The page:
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21 апреля 2009 | Автор: Admin | Рубрика: English литература » Словари и энциклопедии на английском языке | Комментариев: 0
Robert A. Scott. The Gothic Enterprise: A Guide to Understanding the Medieval Cathedral
University of California Press | 2003-10 | 0520231775 / 9780520231771 | 307 pages | PDF | 5 Mb
Well written and wonderfully informed, this well designed book presents a comprehensive review of the appearance and use of the great cathedrals and abbey churches built across the middle ages in France and England. It also includes a wonderfully precise presentation of the social, economic, and political order of the time, and it discusses how the great buildings were built and what is known of their builders. Overall, it is the best general introduction I know of, easily accessible to non experts and a wonderful review for the better informed.
The great Gothic cathedrals of Europe are among the most astonishing achievements of Western culture. Evoking feelings of awe and humility, they make us want to understand what inspired the people who had the audacity to build them.
This engrossing book surveys an era that has fired the historical imagination for centuries. In it Robert A. Scott explores why medieval people
built Gothic cathedrals, how they built them, what conception of the divine lay behind their creation, and how religious and secular leaders used cathedrals for social and political purposes. As a traveler's companion or a rich source of knowledge for the armchair enthusiast, The Gothic Enterprise helps us understand how ordinary people managed such tremendous feats of physical and creative nergy at a time when technology was rudimentary, famine and disease were rampant, the climate was often harsh, and communal life was unstable and incessantly violent.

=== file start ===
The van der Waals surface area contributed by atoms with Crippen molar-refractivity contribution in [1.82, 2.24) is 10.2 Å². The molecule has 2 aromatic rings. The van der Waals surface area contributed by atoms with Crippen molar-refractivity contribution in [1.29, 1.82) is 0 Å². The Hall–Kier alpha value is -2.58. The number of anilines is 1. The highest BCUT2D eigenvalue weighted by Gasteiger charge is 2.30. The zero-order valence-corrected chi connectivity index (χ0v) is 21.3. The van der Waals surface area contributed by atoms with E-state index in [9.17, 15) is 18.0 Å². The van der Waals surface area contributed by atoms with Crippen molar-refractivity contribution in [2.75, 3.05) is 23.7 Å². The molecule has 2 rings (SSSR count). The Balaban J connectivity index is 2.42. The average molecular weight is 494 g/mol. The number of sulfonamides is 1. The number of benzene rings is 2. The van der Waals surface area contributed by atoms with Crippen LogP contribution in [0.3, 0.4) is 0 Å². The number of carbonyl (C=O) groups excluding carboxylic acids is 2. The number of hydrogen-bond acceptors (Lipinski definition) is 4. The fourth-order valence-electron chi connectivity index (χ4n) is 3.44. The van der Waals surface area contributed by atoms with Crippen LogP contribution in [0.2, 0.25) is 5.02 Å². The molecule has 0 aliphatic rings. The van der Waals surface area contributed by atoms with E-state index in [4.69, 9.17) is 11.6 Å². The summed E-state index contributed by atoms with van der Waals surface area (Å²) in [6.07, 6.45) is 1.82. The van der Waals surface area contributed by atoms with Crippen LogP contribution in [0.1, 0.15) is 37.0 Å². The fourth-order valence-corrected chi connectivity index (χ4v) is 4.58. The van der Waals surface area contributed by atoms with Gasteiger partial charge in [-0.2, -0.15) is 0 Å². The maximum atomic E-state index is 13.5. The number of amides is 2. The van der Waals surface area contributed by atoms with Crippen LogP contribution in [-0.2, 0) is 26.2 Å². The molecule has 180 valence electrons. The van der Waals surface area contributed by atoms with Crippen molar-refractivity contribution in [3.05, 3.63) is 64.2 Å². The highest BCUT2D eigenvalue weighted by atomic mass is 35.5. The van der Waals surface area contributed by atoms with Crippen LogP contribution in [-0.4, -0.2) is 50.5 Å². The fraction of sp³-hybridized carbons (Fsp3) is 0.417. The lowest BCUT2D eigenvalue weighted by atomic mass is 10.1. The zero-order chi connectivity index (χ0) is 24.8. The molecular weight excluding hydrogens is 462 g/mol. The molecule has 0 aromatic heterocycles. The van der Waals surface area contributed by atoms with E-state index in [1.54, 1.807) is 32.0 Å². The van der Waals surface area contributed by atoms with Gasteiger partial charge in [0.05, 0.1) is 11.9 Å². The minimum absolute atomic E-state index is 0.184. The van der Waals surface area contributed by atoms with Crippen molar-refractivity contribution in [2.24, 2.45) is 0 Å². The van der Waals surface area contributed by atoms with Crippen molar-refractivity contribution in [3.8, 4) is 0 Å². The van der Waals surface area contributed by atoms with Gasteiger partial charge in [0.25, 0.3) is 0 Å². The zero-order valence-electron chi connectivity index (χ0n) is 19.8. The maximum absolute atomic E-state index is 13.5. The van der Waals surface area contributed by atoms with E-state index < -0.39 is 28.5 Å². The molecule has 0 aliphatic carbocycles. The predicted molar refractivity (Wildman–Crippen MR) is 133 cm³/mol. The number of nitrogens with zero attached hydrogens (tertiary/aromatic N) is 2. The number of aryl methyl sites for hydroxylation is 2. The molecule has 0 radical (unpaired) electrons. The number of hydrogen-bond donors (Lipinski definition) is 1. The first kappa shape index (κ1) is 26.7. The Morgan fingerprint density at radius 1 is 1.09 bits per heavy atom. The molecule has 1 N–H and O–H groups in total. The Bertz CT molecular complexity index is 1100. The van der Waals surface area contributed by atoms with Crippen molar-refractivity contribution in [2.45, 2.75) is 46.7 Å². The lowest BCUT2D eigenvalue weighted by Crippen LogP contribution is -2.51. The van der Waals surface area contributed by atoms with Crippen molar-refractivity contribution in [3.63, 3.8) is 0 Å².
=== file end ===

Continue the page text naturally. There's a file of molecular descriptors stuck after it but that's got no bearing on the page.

While most books about Gothic cathedrals focus on a particular building or on the cathedrals of a specific region, The Gothic Enterprise considers the idea of the cathedral as a humanly created space. Scott discusses why an impoverished people would commit so many social and personal resources to building something so physically stupendous and what this says about their ideas of the sacred, specially the vital role they ascribed to the divine as a protector against the dangers of everyday life.
Scott's narrative offers a wealth of fascinating details concerning daily life during medieval times. The author describes the difficulties master-builders faced in scheduling construction that wouldn't be completed during their own lifetimes, how they managed without adequate numeric systems or paper on which to make detailed drawings, and how climate, natural disasters, wars, variations in the hours of daylight throughout the year, and the celebration of holy days affected the pace and timing of work. Scott also explains such things as the role of relics, the quarrying and transporting of stone, and the incessant conflict cathedral-building projects caused within their communities. Finally, by drawing comparisons between Gothic cathedrals and other monumental building projects, such as Stonehenge, Scott expands our understanding of the human impulses that shape our landscape.